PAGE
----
Forward and Backward procedures
• Problem 1: Probability Evaluation – Our goal is to compute the likelihood of an observation sequence 𝑂 = 𝑜1, 𝑜2, 𝑜3… given a particular HMM model 𝜆 = 𝐴, 𝐵, 𝜋
– Computation of this probability involves enumerating every possible state sequence and evaluating the corresponding probability
𝑃 𝑂|𝜆 = 𝑃 𝑂|𝑄, 𝜆 𝑃 𝑄|𝜆
∀𝑄
– For a particular state sequence 𝑄 = 𝑞1, 𝑞2, 𝑞3… , 𝑃 𝑂|𝑄, 𝜆 is
𝑃 𝑂|𝑄, 𝜆 = 𝑃 𝑜𝑡|𝑞𝑡 , 𝜆 =𝑇
𝑡=1 𝑏𝑞𝑡 𝑜𝑡
𝑇
𝑡=1
– The probability of the state sequence 𝑄 is 𝑃 𝑄|𝜆 = 𝜋𝑞1𝑎𝑞1𝑞2𝑎𝑞2𝑞3 …𝑎𝑞𝑇−1𝑞𝑇
– Merging these results, we obtain
𝑃 𝑂|𝜆 = 𝜋𝑞1𝑏𝑞1 𝑜𝑞1 𝑎𝑞1𝑞2𝑏𝑞2 𝑜𝑞2 …𝑎𝑞𝑇−1𝑞𝑇𝑏𝑞𝑇 𝑜𝑞𝑇𝑞1,𝑞2…𝑞𝑇
Introduction to Speech Processing | Ricardo Gutierrez-Osuna | [email protected] 14
– Computational complexity
• With 𝑁𝑇possible state sequences, this approach becomes unfeasible even for small problems… sound familiar?
– For 𝑁 = 5 and 𝑇 = 100, the order of computations is in the order of 107
• Fortunately, the computation of 𝑃 𝑂|𝜆 has a lattice (or trellis) structure, which lends itself to a very efficient implementation known as the Forward procedure
[Rabiner, 1989]
Introduction to Speech Processing | Ricardo Gutierrez-Osuna | [email protected] 15
• The Forward procedure – Consider the following variable 𝛼𝑡 𝑖 defined as
𝛼𝑡 𝑖 = 𝑃 𝑜1, 𝑜2…𝑜𝑡 , 𝑞𝑡 = 𝑆𝑖|𝜆
• which represents the probability of the observation sequence up to time 𝑡 AND the state 𝑆𝑖 at time 𝑡, given model 𝜆
– Computation of this variable can be efficiently performed by induction
• Initialization: 𝛼1 𝑖 = 𝜋𝑖𝑏𝑖 𝑜1
• Induction: 𝛼𝑡+1 𝑗 = 𝛼𝑡 𝑖 𝑎𝑖𝑗𝑁𝑖=1 𝑏𝑗 𝑜𝑡+1
1 ≤ 𝑡 ≤ T − 1 1 ≤ 𝑗 ≤ 𝑁
• Termination: 𝑃 𝑂|𝜆 = 𝛼𝑇 𝑖𝑁𝑖=1
• As a result, computation of 𝑃 𝑂|𝜆 can be reduced from 2𝑇 × 𝑁𝑇 down to 𝑁2 × T operations (from 1072 to 3000 for 𝑁 = 5, 𝑇 = 100)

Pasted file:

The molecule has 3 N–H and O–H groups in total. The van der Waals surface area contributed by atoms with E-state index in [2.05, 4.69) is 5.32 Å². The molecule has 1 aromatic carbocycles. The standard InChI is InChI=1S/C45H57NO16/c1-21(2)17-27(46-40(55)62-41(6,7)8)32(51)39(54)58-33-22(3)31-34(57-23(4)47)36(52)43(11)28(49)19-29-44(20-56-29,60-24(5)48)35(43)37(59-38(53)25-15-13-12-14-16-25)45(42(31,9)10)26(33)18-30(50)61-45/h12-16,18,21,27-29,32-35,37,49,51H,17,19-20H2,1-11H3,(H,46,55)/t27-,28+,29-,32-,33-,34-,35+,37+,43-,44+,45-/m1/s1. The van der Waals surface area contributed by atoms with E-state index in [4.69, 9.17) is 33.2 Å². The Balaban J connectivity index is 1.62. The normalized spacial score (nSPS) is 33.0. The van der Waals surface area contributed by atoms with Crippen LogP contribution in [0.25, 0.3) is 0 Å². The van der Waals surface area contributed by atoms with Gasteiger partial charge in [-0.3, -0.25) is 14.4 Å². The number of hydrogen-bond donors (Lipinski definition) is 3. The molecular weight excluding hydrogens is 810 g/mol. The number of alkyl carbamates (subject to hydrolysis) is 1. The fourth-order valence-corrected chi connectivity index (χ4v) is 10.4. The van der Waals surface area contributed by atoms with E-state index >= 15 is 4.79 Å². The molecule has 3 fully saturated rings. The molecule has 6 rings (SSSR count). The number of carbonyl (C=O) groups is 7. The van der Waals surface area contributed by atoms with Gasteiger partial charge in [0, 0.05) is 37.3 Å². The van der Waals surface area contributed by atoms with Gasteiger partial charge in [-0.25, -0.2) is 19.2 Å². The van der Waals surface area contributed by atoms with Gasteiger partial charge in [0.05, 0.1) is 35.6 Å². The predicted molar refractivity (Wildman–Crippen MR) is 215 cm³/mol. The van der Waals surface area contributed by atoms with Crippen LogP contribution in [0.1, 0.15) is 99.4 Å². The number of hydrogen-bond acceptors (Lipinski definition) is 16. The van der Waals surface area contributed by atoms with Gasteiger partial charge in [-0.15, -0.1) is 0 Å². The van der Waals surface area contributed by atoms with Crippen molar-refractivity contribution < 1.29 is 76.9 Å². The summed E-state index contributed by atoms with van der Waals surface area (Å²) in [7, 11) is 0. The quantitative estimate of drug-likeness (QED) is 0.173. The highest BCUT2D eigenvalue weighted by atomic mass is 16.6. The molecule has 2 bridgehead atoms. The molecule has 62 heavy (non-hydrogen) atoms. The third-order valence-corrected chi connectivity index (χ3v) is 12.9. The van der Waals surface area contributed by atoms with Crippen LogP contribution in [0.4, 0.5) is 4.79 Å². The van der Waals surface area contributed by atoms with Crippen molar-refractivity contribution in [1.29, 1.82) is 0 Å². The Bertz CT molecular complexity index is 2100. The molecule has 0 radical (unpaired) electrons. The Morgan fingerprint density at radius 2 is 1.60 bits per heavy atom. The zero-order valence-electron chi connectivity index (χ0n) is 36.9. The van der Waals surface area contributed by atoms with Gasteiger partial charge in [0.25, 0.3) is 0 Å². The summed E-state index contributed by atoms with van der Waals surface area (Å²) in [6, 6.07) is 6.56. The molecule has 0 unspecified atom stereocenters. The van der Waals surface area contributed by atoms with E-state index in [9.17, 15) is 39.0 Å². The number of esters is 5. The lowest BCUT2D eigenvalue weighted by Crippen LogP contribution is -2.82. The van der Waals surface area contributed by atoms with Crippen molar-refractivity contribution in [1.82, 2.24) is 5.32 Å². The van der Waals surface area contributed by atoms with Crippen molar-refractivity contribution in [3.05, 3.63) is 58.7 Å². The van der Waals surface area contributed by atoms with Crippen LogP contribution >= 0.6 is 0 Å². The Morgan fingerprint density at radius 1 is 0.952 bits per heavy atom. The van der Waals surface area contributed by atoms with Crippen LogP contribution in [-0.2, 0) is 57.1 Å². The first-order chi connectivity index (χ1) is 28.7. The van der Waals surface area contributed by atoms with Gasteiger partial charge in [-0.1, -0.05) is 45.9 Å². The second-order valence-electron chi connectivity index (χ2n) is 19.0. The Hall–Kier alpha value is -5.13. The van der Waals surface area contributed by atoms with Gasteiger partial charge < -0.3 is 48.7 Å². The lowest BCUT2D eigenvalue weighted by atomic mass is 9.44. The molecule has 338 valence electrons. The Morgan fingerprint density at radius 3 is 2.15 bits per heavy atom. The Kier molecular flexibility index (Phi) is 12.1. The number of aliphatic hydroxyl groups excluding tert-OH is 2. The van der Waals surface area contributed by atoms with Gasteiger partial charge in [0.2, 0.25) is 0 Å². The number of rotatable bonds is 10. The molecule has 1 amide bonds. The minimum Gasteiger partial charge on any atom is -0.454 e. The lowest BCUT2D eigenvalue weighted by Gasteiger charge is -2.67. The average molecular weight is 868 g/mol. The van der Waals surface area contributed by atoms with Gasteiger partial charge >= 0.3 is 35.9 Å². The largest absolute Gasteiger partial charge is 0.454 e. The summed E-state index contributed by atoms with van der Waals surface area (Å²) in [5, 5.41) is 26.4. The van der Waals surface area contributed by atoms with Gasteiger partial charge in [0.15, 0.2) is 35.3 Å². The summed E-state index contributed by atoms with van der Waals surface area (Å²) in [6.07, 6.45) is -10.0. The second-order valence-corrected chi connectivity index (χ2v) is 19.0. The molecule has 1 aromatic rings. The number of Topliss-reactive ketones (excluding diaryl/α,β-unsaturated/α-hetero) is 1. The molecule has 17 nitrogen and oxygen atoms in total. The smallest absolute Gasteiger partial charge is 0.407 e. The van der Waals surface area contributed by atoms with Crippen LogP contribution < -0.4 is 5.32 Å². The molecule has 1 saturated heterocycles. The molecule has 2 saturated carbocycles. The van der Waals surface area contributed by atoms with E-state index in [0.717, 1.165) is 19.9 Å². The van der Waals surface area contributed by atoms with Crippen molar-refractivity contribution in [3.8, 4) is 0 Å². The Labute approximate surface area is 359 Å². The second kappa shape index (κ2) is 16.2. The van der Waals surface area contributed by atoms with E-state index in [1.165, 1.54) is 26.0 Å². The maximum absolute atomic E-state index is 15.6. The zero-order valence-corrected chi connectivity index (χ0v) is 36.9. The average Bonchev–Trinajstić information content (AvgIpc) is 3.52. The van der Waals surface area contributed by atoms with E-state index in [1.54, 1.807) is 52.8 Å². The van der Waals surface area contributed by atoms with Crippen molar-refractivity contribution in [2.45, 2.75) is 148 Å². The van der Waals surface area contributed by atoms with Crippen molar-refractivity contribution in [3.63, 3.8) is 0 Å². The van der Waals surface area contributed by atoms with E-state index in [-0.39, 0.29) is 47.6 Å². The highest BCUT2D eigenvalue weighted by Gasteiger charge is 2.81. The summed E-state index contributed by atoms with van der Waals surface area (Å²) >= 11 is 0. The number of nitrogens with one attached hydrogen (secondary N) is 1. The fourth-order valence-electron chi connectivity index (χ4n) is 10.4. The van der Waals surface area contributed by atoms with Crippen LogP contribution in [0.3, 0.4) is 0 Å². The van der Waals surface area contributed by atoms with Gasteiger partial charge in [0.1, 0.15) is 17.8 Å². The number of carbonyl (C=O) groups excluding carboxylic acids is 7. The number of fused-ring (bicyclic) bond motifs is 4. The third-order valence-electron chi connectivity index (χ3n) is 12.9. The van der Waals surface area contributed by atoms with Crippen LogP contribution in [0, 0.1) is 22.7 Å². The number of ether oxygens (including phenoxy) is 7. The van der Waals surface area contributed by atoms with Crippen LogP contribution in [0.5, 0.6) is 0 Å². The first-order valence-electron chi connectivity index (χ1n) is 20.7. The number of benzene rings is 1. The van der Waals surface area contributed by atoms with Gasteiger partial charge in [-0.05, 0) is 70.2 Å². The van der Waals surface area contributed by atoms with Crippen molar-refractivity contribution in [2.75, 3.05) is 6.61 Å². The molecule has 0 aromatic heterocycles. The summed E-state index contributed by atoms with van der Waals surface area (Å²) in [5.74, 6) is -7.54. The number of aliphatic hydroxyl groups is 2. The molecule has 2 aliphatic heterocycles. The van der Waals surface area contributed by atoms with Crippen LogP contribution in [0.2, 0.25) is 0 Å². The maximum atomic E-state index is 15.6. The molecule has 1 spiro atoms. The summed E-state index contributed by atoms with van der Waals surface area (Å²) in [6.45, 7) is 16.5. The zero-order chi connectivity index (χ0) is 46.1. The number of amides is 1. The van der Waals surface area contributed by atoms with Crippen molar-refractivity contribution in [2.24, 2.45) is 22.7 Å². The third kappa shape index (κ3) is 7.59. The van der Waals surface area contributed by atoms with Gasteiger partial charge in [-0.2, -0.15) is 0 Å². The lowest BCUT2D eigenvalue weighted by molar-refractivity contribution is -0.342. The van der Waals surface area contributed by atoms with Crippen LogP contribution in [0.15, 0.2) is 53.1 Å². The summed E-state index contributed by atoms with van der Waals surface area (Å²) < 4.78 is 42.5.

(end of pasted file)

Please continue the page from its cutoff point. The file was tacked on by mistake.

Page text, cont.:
[Rabiner, 1989]
Introduction to Speech Processing | Ricardo Gutierrez-Osuna | [email protected] 16
• The Backward procedure – Analogously, consider the backward variable 𝛽𝑡 𝑖 defined as
𝛽𝑡 𝑖 = 𝑃 𝑜𝑡+1, 𝑜𝑡+2…𝑜𝑇|𝑞𝑡 = 𝑆𝑖|𝜆
– 𝛽𝑡 𝑖 represents the probability of the partial observation sequence from 𝑡 + 1 to the end, given state 𝑆𝑖 at time 𝑡 and model 𝜆
• As before, 𝛽𝑡 𝑖 can be computed through induction
• Initialization: 𝛽𝑇 𝑖 = 1 (arbitrarily)
• Induction: 𝛽𝑡 𝑖 = 𝑎𝑖𝑗𝑏𝑗 𝑜𝑡+1 𝛽𝑡+1 𝑗𝑁𝑗=1
𝑡 = 𝑇 − 1, 𝑇 − 2…11 ≤ 𝑖 ≤ 𝑁
– Similarly, this computation can be effectively performed in the order
of 𝑁2 × 𝑇 operations
[Rabiner, 1989]
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The Viterbi algorithm
• Problem 2: Optimal State Sequence – Finding the optimal state sequence is more difficult problem that the
estimation of 𝑃 𝑂|𝜆
– Part of the issue has to do with defining an optimality measure, since several criteria are possible
• Finding the states 𝑞𝑡that are individually more likely at each time 𝑡
• Finding the single best state sequence path (i.e., maximize the posterior 𝑃 𝑂|𝑄, 𝜆
– The second criterion is the most widely used, and leads to the well-known Viterbi algorithm
• However, we first optimize the first criterion as it allows us to define a variable that will be used later in the solution of Problem 3
Introduction to Speech Processing | Ricardo Gutierrez-Osuna | [email protected] 18
– As in the Forward-Backward procedures, we define a variable 𝛾𝑡 𝑖 𝛾𝑡 𝑖 = 𝑃 𝑞𝑡 = 𝑆𝑖|𝑂, 𝜆
• which represents the probability of being in state 𝑆𝑖 at time 𝑡, given the observation sequence 𝑂 and model
– Using the definition of conditional probability, we can write
𝛾𝑡 𝑖 = 𝑃 𝑞𝑡 = 𝑆𝑖|𝑂, 𝜆 =𝑃 𝑂, 𝑞𝑡 = 𝑆𝑖|𝜆
𝑃 𝑂|𝜆=
𝑃 𝑂, 𝑞𝑡 = 𝑆𝑖|𝜆
𝑃 𝑂, 𝑞𝑡 = 𝑆𝑖|𝜆𝑁𝑖=1
– Now, the numerator of 𝛾𝑡 𝑖 is equal to the product of 𝛼𝑡 𝑖 and 𝛽𝑡 𝑖
𝛾𝑡 𝑖 =𝑃 𝑂, 𝑞𝑡 = 𝑆𝑖|𝜆
𝑃 𝑂, 𝑞𝑡 = 𝑆𝑖|𝜆𝑁𝑖=1
=𝛼𝑡 𝑖 𝛽𝑡 𝑖
𝛼𝑡 𝑖 𝛽𝑡 𝑖𝑁𝑖=1
– The individually most likely state 𝑞𝑡∗ at each time is then
𝑞𝑡∗ = arg max
1≤𝑖≤𝑁𝛾𝑡 𝑖 ∀𝑡 = 1…𝑇
Introduction to Speech Processing | Ricardo Gutierrez-Osuna | [email protected] 19
– The problem with choosing the individually most likely states is that the overall state sequence may not be valid
• Consider a situation where the individually most likely states are 𝑞𝑡 = 𝑆𝑖 and 𝑞𝑡+1 = 𝑆𝑗, but the transition probability 𝑎𝑖𝑗 = 0
– Instead, and to avoid this problem, it is common to look for the single best state sequence, at the expense of having sub-optimal individual states